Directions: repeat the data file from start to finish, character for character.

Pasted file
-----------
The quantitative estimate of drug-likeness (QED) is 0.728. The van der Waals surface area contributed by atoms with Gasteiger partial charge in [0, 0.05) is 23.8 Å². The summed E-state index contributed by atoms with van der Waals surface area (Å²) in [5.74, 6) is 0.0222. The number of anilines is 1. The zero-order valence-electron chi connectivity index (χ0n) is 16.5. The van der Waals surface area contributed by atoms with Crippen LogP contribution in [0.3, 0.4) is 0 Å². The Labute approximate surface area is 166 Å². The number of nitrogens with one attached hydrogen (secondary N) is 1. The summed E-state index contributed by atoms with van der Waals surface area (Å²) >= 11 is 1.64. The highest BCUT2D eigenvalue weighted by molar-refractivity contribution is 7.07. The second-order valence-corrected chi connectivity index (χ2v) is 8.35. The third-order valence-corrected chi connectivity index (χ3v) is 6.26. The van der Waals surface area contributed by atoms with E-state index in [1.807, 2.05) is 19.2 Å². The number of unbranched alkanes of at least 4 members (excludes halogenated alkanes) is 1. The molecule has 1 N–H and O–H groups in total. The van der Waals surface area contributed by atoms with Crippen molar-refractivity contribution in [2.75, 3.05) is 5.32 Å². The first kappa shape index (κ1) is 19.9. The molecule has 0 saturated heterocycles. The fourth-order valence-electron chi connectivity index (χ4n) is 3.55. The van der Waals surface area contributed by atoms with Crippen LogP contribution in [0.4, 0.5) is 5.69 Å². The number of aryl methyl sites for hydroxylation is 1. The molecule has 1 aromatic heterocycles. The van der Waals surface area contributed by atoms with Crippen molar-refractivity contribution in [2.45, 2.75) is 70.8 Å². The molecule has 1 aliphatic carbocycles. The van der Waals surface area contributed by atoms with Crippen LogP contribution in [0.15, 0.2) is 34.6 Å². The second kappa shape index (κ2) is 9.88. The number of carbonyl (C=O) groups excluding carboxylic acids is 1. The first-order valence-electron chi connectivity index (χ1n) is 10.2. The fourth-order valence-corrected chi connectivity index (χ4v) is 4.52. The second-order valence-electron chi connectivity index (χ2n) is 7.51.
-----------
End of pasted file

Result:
The quantitative estimate of drug-likeness (QED) is 0.728. The van der Waals surface area contributed by atoms with Gasteiger partial charge in [0, 0.05) is 23.8 Å². The summed E-state index contributed by atoms with van der Waals surface area (Å²) in [5.74, 6) is 0.0222. The number of anilines is 1. The zero-order valence-electron chi connectivity index (χ0n) is 16.5. The van der Waals surface area contributed by atoms with Crippen LogP contribution in [0.3, 0.4) is 0 Å². The Labute approximate surface area is 166 Å². The number of nitrogens with one attached hydrogen (secondary N) is 1. The summed E-state index contributed by atoms with van der Waals surface area (Å²) >= 11 is 1.64. The highest BCUT2D eigenvalue weighted by molar-refractivity contribution is 7.07. The second-order valence-corrected chi connectivity index (χ2v) is 8.35. The third-order valence-corrected chi connectivity index (χ3v) is 6.26. The van der Waals surface area contributed by atoms with E-state index in [1.807, 2.05) is 19.2 Å². The number of unbranched alkanes of at least 4 members (excludes halogenated alkanes) is 1. The molecule has 1 N–H and O–H groups in total. The van der Waals surface area contributed by atoms with Crippen molar-refractivity contribution in [2.75, 3.05) is 5.32 Å². The first kappa shape index (κ1) is 19.9. The molecule has 0 saturated heterocycles. The fourth-order valence-electron chi connectivity index (χ4n) is 3.55. The van der Waals surface area contributed by atoms with Crippen LogP contribution in [0.4, 0.5) is 5.69 Å². The number of aryl methyl sites for hydroxylation is 1. The molecule has 1 aromatic heterocycles. The van der Waals surface area contributed by atoms with Crippen molar-refractivity contribution in [2.45, 2.75) is 70.8 Å². The molecule has 1 aliphatic carbocycles. The van der Waals surface area contributed by atoms with Crippen LogP contribution in [0.15, 0.2) is 34.6 Å². The second kappa shape index (κ2) is 9.88. The number of carbonyl (C=O) groups excluding carboxylic acids is 1. The first-order valence-electron chi connectivity index (χ1n) is 10.2. The fourth-order valence-corrected chi connectivity index (χ4v) is 4.52. The second-order valence-electron chi connectivity index (χ2n) is 7.51.